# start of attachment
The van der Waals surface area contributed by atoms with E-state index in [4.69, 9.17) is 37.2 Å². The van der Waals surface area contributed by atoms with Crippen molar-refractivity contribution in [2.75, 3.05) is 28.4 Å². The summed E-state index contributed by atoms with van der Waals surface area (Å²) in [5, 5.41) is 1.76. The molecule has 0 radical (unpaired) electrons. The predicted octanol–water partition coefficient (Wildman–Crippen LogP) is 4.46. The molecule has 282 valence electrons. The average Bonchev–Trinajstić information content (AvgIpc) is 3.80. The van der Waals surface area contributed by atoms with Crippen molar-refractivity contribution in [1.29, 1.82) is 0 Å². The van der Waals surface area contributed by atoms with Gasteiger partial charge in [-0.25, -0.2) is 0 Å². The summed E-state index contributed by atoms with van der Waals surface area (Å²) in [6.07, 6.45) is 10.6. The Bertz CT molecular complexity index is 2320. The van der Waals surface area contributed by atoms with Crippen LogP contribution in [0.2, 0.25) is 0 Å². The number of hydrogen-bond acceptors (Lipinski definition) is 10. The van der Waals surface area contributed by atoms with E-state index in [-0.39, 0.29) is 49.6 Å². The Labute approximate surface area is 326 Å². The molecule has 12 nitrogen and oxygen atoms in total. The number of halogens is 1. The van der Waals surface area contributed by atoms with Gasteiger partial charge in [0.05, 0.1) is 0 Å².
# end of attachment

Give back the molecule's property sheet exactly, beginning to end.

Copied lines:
The van der Waals surface area contributed by atoms with E-state index in [4.69, 9.17) is 37.2 Å². The van der Waals surface area contributed by atoms with Crippen molar-refractivity contribution in [2.75, 3.05) is 28.4 Å². The summed E-state index contributed by atoms with van der Waals surface area (Å²) in [5, 5.41) is 1.76. The molecule has 0 radical (unpaired) electrons. The predicted octanol–water partition coefficient (Wildman–Crippen LogP) is 4.46. The molecule has 282 valence electrons. The average Bonchev–Trinajstić information content (AvgIpc) is 3.80. The van der Waals surface area contributed by atoms with Crippen molar-refractivity contribution in [1.29, 1.82) is 0 Å². The van der Waals surface area contributed by atoms with Gasteiger partial charge in [-0.25, -0.2) is 0 Å². The summed E-state index contributed by atoms with van der Waals surface area (Å²) in [6.07, 6.45) is 10.6. The Bertz CT molecular complexity index is 2320. The van der Waals surface area contributed by atoms with Crippen LogP contribution in [0.2, 0.25) is 0 Å². The number of hydrogen-bond acceptors (Lipinski definition) is 10. The van der Waals surface area contributed by atoms with E-state index in [-0.39, 0.29) is 49.6 Å². The Labute approximate surface area is 326 Å². The molecule has 12 nitrogen and oxygen atoms in total. The number of halogens is 1. The van der Waals surface area contributed by atoms with Gasteiger partial charge in [0.05, 0.1) is 0 Å².